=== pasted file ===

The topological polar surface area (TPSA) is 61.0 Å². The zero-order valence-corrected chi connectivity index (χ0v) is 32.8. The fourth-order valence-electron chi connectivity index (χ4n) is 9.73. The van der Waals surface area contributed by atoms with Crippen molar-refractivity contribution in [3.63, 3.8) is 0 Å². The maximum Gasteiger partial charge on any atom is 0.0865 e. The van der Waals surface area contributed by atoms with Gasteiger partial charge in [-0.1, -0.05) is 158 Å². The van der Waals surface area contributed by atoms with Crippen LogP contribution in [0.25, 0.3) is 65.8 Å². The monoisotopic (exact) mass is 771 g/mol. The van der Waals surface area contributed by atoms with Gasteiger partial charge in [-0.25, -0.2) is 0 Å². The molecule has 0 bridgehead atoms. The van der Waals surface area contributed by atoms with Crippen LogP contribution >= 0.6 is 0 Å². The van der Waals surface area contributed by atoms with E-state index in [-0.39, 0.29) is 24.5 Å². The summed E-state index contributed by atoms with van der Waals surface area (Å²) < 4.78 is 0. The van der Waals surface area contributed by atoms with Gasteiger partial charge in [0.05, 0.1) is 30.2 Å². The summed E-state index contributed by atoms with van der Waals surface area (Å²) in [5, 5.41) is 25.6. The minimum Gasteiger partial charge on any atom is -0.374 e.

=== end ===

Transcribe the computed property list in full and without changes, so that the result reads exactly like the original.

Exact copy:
The topological polar surface area (TPSA) is 61.0 Å². The zero-order valence-corrected chi connectivity index (χ0v) is 32.8. The fourth-order valence-electron chi connectivity index (χ4n) is 9.73. The van der Waals surface area contributed by atoms with Crippen molar-refractivity contribution in [3.63, 3.8) is 0 Å². The maximum Gasteiger partial charge on any atom is 0.0865 e. The van der Waals surface area contributed by atoms with Gasteiger partial charge in [-0.1, -0.05) is 158 Å². The van der Waals surface area contributed by atoms with Crippen LogP contribution in [0.25, 0.3) is 65.8 Å². The monoisotopic (exact) mass is 771 g/mol. The van der Waals surface area contributed by atoms with Gasteiger partial charge in [-0.25, -0.2) is 0 Å². The molecule has 0 bridgehead atoms. The van der Waals surface area contributed by atoms with Crippen LogP contribution >= 0.6 is 0 Å². The van der Waals surface area contributed by atoms with E-state index in [-0.39, 0.29) is 24.5 Å². The summed E-state index contributed by atoms with van der Waals surface area (Å²) < 4.78 is 0. The van der Waals surface area contributed by atoms with Gasteiger partial charge in [0.05, 0.1) is 30.2 Å². The summed E-state index contributed by atoms with van der Waals surface area (Å²) in [5, 5.41) is 25.6. The minimum Gasteiger partial charge on any atom is -0.374 e.